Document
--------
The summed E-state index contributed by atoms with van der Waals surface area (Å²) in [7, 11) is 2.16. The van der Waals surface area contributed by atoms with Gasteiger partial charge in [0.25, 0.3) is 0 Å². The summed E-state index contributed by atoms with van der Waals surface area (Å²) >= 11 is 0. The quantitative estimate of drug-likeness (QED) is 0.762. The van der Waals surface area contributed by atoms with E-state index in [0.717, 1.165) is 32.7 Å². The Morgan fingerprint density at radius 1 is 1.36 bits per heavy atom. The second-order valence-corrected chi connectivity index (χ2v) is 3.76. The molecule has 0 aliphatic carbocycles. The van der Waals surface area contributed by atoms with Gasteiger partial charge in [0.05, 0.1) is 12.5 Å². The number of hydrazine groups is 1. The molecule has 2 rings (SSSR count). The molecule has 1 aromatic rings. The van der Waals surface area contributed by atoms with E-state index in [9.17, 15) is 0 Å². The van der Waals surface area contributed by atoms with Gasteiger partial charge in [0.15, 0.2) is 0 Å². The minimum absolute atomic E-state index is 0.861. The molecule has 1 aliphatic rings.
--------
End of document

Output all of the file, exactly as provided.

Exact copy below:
The summed E-state index contributed by atoms with van der Waals surface area (Å²) in [7, 11) is 2.16. The van der Waals surface area contributed by atoms with Gasteiger partial charge in [0.25, 0.3) is 0 Å². The summed E-state index contributed by atoms with van der Waals surface area (Å²) >= 11 is 0. The quantitative estimate of drug-likeness (QED) is 0.762. The van der Waals surface area contributed by atoms with E-state index in [0.717, 1.165) is 32.7 Å². The Morgan fingerprint density at radius 1 is 1.36 bits per heavy atom. The second-order valence-corrected chi connectivity index (χ2v) is 3.76. The molecule has 0 aliphatic carbocycles. The van der Waals surface area contributed by atoms with Gasteiger partial charge in [0.05, 0.1) is 12.5 Å². The number of hydrazine groups is 1. The molecule has 2 rings (SSSR count). The molecule has 1 aromatic rings. The van der Waals surface area contributed by atoms with E-state index in [9.17, 15) is 0 Å². The van der Waals surface area contributed by atoms with Gasteiger partial charge in [0.15, 0.2) is 0 Å². The minimum absolute atomic E-state index is 0.861. The molecule has 1 aliphatic rings.